Instead the RBI has initiated a restructuring scheme, which will primarily provide forbearance2 to the banking sector and in all likelihood, merely postpone the problem of stressed assets to the future, without resolving it. Not using a resolution framework which was put in place to precisely help solve the problem at hand, dents the credibility of IBC as an institution.

In context of the GST, the recent saga that played out in the 41st and 42nd meetings of the GST Council in October 2020, with regard to compensation payment to the states exposed two problems. First, confidence in the framework of the GST, specifically the commitment of the Centre to compensate the states when tax collections fall short, has been badly damaged. And second, the failure of collective decision-making by the central and state governments has eroded the faith in ‘cooperative federalism’, that is, the notion that the Centre and states can work together harmoniously to solve the country’s problems.

The picture becomes more worrisome if one considers the orders passed by the various courts of the land in the last few months. For example, the high courts and even the Supreme Court have questioned concepts such as compounding of interest, lenders’ ability to liquidate collateral, and creditors’ and bank regulator’s prerogative to declare a loan as ‘non-performing’. In issuing such orders, the courts have claimed the pandemic is an extraordinary situation that demands extraordinary action. There is some truth to this. But in making this argument, the courts have undermined some of the most basic and foundational concepts of the economy, which cannot easily be restored when the situation returns to normal.

Recovery from the pandemic

The current crisis presents not only threats, but also opportunities, especially the opportunity to press forward with many structural reforms that will help build new institutions. For example, the government has shown great determination and resolve in pushing through some reforms such as in the agricultural sector. The crisis has highlighted the need to move forward with reforms in many other areas – labour laws, personal bankruptcy law, etc. Significant preparatory work has been done in several critical areas – the Indian Finance Code developed and submitted by the Financial Services Legislative Reforms Committee in 2013, the Direct Tax Code, a revised version of which was submitted to the Finance Minister in 2019, the Financial Resolution and Depository Institutions Act 2015, to name a few. What is now required is the legislative intent to enact these.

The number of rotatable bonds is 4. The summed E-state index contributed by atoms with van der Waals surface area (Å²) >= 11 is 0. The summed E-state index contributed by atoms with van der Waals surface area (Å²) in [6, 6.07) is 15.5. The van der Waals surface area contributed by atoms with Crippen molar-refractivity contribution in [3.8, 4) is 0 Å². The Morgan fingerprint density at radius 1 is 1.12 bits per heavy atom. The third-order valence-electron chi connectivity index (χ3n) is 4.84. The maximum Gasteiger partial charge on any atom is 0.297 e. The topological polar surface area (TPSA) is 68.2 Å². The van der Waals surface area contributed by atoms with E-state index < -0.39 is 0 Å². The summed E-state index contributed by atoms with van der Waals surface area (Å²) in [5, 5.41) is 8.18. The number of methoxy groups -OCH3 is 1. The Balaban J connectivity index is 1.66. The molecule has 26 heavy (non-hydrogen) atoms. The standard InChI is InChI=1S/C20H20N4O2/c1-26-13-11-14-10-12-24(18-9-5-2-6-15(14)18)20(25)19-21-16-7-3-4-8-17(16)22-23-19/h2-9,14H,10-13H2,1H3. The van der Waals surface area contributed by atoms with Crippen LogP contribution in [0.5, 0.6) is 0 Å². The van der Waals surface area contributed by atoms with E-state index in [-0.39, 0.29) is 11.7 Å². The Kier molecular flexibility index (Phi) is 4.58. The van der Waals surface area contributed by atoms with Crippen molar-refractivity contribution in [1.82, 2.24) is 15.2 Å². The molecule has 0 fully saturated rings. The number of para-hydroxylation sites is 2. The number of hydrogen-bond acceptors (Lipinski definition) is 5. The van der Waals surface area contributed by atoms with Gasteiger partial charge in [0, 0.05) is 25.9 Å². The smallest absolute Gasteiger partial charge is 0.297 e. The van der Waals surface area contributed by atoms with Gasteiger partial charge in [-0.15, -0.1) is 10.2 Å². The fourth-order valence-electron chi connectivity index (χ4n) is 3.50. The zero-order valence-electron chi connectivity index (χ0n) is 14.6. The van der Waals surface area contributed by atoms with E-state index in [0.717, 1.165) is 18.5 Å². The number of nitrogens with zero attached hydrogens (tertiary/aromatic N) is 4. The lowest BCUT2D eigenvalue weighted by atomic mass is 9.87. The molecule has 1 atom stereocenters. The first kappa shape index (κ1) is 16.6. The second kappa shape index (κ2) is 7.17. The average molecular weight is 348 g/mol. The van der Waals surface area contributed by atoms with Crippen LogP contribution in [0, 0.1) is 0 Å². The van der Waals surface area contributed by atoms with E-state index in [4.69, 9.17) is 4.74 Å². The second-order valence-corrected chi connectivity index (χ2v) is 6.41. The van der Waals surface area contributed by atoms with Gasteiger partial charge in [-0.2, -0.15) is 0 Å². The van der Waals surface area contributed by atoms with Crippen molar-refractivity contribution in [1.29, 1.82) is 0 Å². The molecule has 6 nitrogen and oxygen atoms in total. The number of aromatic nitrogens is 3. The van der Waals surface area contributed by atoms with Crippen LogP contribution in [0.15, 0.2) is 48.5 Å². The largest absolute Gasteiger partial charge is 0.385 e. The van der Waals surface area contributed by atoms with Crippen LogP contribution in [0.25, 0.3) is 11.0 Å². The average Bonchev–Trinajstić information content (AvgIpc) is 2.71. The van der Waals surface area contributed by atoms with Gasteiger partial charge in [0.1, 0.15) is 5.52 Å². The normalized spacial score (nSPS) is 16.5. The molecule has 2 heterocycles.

At the same time, it will also be important to strengthen the existing institutions. The impulse to undermine policy frameworks and institutions and to suspend basic principles of the economic and financial system through judicial orders presents a kind of risk to our economy, which is much greater than the loss of GDP and the stress faced by the firms and the households.

It has taken decades of hard work and consensus-building to create these important institutions and frameworks – the FRBM, inflation targeting, the IBC, and the GST. Now, hasty actions are creating a risk that this hard work will be undone, dealing a long-lasting blow from which these relatively new institutions might never recover. At some point of time, the pandemic will recede and the economy will recover but the damage to the credibility of these institutions will be long-lasting. Post-independence Indian history teaches us that institutions once damaged are difficult, sometimes impossible to rebuild.

It is true that the extraordinary challenges posed by the pandemic will require extraordinary response. However, it does not automatically imply undermining or ignoring our institutional set-up. Specifically, the response should follow due process that must ensure:

  • maximum permissible flexibility in the existing framework is used before alterations of the framework are considered;
  • due process is followed including stakeholder consultations, disclosures, creation of oversight, etc.;
  • the overruling of the framework is accompanied by sunset clauses3 with a clear path back to normalcy, with timelines and milestones;
  • clear accountability is established for the resumption of normalcy.

We cannot use the excuse of the pandemic to do away with rules and frameworks without due process. Our policy response must preserve the established institutions and frameworks and at the same time, push forth with long-awaited reforms. Else, this will turn out to be a ‘waste’ of this crisis.

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  1. See
  2. These debt-to-GDP projections are based on authors’ analysis.
  3. Forbearance refers to the temporary postponement of mortgage payments granted by a lender or creditor.
  4. Sunset clauses require that certain provisions or laws expire at a certain predetermined date unless reauthorised by the concerned personnel.